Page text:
What do you do when you can't travel to best international conference for Open Source Geospatial Software? Get it to come to you of course. With some astute lobbying and networking, FOSS4G 2009 is coming to my home town in Sydney.
I've had a burning desire to attend the FOSS4G conference since it started. It attracts the cream of Geospatial Open Source developers. People I collaborate with, sharpened theories against, and who share my virtual life. FOSS4G is where everyone meets face to face, networks and shows off the latest technologies. I want in!
Travel is an issue for me. Initially, writing Open Source software was a hobby and I couldn't justify travel costs. Now, my wife works and we share kid pick up and drop off from school. It works like clockwork until someone leaves for a week.
In true Open Source sense, I have an itch to scratch, which leads to creative thinking. If I can't travel to my friends, then why not bring my friends to me - all 700 of them.
The idea sounded arrogant, self serving and daunting. I knew a couple of OSGeo sympathizers and developers in Australia, but they were already committed up to the eyeballs and I couldn't see where we could get enough spare energy to build a conference. And I knew nothing about conferences - hadn't even attended a major one.
I mentioned the idea to a few people, one being Tim Bowden. Tim overflows with enthusiasm, especially when talking about Geospatial Open Source. Between the two of us, we found others who supported the idea, OSGeo users in Australian government (who later shaped our bid theme of "User Driven"), key people behind a Linux Australia conference in Sydney, and most importantly the Sydney Convension and Visitors Bureau (SCVB). The SCVB sole responsibility is to bring conferences to Sydney. Core business is putting out glossy proposals backed by statistics and great facts about Sydney. They put themselves at our service at no cost, being funded by government and the tourist industry. Wow! Suddenly my dream seemed feasible, even if it is blatantly self serving.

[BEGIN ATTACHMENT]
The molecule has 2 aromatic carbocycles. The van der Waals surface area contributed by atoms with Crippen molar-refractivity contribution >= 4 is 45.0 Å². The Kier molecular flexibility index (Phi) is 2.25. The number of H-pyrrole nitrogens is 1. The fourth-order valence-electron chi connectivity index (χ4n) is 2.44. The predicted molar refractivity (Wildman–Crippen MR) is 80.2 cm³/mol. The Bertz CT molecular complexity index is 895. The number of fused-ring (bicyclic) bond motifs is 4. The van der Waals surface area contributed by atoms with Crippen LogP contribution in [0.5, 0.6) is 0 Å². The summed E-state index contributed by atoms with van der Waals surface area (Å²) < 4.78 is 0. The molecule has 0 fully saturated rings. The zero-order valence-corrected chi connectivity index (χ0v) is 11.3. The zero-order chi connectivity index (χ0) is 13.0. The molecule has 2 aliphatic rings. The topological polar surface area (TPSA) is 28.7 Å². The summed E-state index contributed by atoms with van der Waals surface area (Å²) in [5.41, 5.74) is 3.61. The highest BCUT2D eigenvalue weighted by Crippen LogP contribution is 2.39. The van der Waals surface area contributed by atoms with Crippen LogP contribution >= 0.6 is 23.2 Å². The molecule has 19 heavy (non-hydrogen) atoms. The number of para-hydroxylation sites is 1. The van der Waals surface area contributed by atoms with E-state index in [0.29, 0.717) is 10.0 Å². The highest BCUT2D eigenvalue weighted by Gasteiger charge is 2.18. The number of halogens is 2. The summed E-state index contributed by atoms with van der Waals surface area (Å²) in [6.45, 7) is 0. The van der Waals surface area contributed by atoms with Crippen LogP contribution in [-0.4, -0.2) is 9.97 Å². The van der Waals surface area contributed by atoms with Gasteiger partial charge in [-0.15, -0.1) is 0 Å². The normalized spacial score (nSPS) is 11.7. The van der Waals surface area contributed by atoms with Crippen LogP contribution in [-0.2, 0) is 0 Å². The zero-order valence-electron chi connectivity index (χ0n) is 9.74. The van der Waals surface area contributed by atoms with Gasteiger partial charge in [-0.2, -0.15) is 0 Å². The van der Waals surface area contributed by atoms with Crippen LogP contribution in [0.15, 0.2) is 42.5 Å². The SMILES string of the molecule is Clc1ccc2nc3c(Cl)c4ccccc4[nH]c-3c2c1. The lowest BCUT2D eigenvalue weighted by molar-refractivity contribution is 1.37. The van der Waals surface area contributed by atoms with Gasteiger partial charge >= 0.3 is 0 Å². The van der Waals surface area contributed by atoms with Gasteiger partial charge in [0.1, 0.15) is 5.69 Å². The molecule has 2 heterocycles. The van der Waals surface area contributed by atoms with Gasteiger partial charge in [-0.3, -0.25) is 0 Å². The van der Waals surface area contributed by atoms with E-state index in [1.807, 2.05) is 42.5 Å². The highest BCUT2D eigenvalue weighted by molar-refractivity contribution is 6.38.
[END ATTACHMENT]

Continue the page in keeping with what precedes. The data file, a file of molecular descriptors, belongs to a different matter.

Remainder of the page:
We decided to be open in developing our bid as it builds a stronger, friendlier community and we would be pitching our bid to Open Source developers who share these ideals. This strategy paid dividends when the bid committee joined our email list and provided valuable feedback as we developed our proposal. They watched the strength and enthusiasm of our team grow.
We telegraphed our intention to bid a year early and while 4 cities vied to host FOSS4G 2008, Sydney's bid was uncontested in 2009. Feedback suggested that other cities didn't bid based upon the apparent strength of our bid. This is a pity. If a city doesn't win the conference one year, it should be considered a likely contender the following year. Having numerous cities bid helps the committee plan ahead.
- Plan ahead. FOSS4G moves around the world to give everyone a chance to attend locally.
- Bidding cities should take a long term strategy. If you don't win one year, keep submitting until you do.
- The bid committee should suggest regions they would like to move to in the near future which will encourage cities in that region to bid.
- Feedback to unsuccessful bids should include targeted feedback, including rankings, to help cities refine their bid.
- Cities should engage the local conference industry. They are likely to provide their services for free in order to secure the conference.
- Network locally. A large, diverse team is attractive to selectors.
- Be open in your bidding process. While it may allow competing cities to gain advantage, you will demonstrate your strength and openness to the OSGeo bid committee.
While I write this article as if our conference bid was solely driven by my selfish motivations, this was not the case. We had a large team of enthusiastic, motivated individuals who all contributed in major ways, which is why FOSS4G 2009 will be such a successful event. I'm just delighted that my dream to attend FOSS4G will be realized in the process.